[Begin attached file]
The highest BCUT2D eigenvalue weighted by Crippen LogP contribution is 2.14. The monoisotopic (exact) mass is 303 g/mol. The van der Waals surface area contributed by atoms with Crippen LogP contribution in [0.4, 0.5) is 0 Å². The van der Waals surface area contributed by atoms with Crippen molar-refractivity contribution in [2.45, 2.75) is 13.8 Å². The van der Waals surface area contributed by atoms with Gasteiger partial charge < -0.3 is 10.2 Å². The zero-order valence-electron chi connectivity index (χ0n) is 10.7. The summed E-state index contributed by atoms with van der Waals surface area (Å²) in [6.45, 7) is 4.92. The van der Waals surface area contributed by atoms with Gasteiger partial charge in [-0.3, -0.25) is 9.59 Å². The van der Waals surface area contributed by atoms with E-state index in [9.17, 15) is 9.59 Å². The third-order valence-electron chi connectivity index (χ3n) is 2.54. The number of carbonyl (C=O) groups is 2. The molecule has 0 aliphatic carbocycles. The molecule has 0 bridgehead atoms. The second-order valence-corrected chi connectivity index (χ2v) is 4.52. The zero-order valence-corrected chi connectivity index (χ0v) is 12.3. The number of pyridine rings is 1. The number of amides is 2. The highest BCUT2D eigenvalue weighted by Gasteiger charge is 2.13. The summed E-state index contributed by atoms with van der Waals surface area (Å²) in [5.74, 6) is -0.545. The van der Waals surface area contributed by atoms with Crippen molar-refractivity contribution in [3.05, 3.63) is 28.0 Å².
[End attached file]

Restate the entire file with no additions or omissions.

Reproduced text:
The highest BCUT2D eigenvalue weighted by Crippen LogP contribution is 2.14. The monoisotopic (exact) mass is 303 g/mol. The van der Waals surface area contributed by atoms with Crippen LogP contribution in [0.4, 0.5) is 0 Å². The van der Waals surface area contributed by atoms with Crippen molar-refractivity contribution in [2.45, 2.75) is 13.8 Å². The van der Waals surface area contributed by atoms with Gasteiger partial charge < -0.3 is 10.2 Å². The zero-order valence-electron chi connectivity index (χ0n) is 10.7. The summed E-state index contributed by atoms with van der Waals surface area (Å²) in [6.45, 7) is 4.92. The van der Waals surface area contributed by atoms with Gasteiger partial charge in [-0.3, -0.25) is 9.59 Å². The van der Waals surface area contributed by atoms with E-state index in [9.17, 15) is 9.59 Å². The third-order valence-electron chi connectivity index (χ3n) is 2.54. The number of carbonyl (C=O) groups is 2. The molecule has 0 aliphatic carbocycles. The molecule has 0 bridgehead atoms. The second-order valence-corrected chi connectivity index (χ2v) is 4.52. The zero-order valence-corrected chi connectivity index (χ0v) is 12.3. The number of pyridine rings is 1. The number of amides is 2. The highest BCUT2D eigenvalue weighted by Gasteiger charge is 2.13. The summed E-state index contributed by atoms with van der Waals surface area (Å²) in [5.74, 6) is -0.545. The van der Waals surface area contributed by atoms with Crippen molar-refractivity contribution in [3.05, 3.63) is 28.0 Å².